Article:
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01.12.2014 | Research article | Ausgabe 1/2014 Open Access

BMC Geriatrics 1/2014

Can an e-learning course improve nursing care for older people at risk of delirium: a stepped wedge cluster randomised trial

Zeitschrift:
BMC Geriatrics > Ausgabe 1/2014
Autoren:
Lotte van de Steeg, Roelie IJkema, Maaike Langelaan, Cordula Wagner
Wichtige Hinweise

Electronic supplementary material

The online version of this article (doi:10.​1186/​1471-2318-14-69) contains supplementary material, which is available to authorized users.

Competing interests

The authors declare that they have no competing interests.

Authors’ contributions

CW, ML, and LS collectively developed the study design. CW conceived of the study, and led the application for current funding through the Dutch Ministry of Health, Welfare and Sport. LS and RI were involved in the acquisition of data. LS did most of the analyses and wrote the first draft and final revision of this manuscript. CW, ML and RI reviewed the manuscript and provided input into initial and final revisions. All authors read and approved the final manuscript.

Abstract

Background

Delirium occurs frequently in older hospitalised patients and is associated with several adverse outcomes. Ignorance among healthcare professionals and a failure to recognise patients suffering from delirium have been identified as the possible causes of poor care. The objective of the study was to determine whether e-learning can be an effective means of improving implementation of a quality improvement project in delirium care. This project aims primarily at improving the early recognition of older patients who are at risk of delirium.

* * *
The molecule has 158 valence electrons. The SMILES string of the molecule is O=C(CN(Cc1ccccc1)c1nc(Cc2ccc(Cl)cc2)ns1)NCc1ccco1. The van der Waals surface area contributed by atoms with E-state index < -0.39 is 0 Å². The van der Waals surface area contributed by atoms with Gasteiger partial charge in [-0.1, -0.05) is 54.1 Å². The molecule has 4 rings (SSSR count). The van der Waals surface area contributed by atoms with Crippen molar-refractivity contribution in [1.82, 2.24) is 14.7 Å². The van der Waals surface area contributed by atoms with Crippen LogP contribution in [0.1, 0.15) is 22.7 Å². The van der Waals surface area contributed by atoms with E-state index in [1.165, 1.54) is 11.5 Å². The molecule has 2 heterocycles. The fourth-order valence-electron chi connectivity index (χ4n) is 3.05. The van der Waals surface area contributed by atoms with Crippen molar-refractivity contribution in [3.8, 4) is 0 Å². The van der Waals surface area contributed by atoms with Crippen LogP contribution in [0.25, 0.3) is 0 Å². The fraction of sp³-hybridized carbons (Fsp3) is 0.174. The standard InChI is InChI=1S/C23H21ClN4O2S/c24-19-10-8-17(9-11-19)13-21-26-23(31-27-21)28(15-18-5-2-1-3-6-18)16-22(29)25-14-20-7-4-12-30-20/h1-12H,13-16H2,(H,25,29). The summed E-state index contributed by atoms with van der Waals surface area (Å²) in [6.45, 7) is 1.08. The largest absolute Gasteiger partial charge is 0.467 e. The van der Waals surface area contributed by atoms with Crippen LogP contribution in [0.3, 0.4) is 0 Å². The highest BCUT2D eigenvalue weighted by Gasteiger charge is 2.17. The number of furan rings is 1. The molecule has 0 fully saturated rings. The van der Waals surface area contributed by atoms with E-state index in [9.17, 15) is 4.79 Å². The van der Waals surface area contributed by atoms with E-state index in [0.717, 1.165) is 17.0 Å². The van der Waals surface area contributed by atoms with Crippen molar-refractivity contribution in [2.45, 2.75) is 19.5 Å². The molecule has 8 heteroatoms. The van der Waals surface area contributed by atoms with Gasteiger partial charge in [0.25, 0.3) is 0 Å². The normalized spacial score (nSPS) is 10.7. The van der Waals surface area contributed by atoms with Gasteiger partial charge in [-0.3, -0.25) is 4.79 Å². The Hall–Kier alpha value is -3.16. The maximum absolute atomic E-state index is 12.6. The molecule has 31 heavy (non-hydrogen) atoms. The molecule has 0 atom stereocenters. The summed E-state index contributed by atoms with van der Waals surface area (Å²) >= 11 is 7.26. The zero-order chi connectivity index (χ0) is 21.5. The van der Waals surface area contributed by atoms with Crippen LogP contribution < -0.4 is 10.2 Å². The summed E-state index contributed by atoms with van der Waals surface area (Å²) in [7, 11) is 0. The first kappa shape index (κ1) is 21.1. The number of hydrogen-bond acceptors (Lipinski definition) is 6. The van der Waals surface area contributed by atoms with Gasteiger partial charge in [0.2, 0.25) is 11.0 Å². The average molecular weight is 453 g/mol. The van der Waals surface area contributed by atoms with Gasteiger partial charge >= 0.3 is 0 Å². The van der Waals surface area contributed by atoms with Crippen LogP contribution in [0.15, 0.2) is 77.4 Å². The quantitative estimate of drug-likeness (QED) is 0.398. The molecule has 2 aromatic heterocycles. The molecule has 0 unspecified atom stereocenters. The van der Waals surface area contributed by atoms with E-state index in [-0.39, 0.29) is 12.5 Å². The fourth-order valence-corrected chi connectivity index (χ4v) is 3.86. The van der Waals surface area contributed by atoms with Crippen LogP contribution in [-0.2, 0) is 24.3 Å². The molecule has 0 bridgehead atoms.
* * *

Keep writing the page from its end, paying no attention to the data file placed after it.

Methods

In a stepped wedge cluster randomised trial an e-learning course on delirium was introduced, aimed at nursing staff. The trial was conducted on general medical and surgical wards from 18 Dutch hospitals. The primary outcome measure was the delirium risk screening conducted by nursing staff, measured through monthly patient record reviews. Patient records from patients aged 70 and over admitted onto wards participating in the study were used for data collection. Data was also collected on the level of delirium knowledge of these wards’ nursing staff.

Results

Records from 1,862 older patients were included during the control phase and from 1,411 patients during the intervention phase. The e-learning course on delirium had a significant positive effect on the risk screening of older patients by nursing staff (OR 1.8, p-value <0.01), as well as on other aspects of delirium care. The number of patients diagnosed with delirium was reduced from 11.2% in the control phase to 8.7% in the intervention phase (p = 0.04). The e-learning course also showed a significant positive effect on nurses’ knowledge of delirium.

Conclusions

Nurses who undertook a delirium e-learning course showed a greater adherence to the quality improvement project in delirium care. This improved the recognition of patients at risk and demonstrated that e-learning can be a valuable instrument for hospitals when implementing improvements in delirium care.

Trial registration

The Netherlands National Trial Register (NTR). Trial number: NTR2885.
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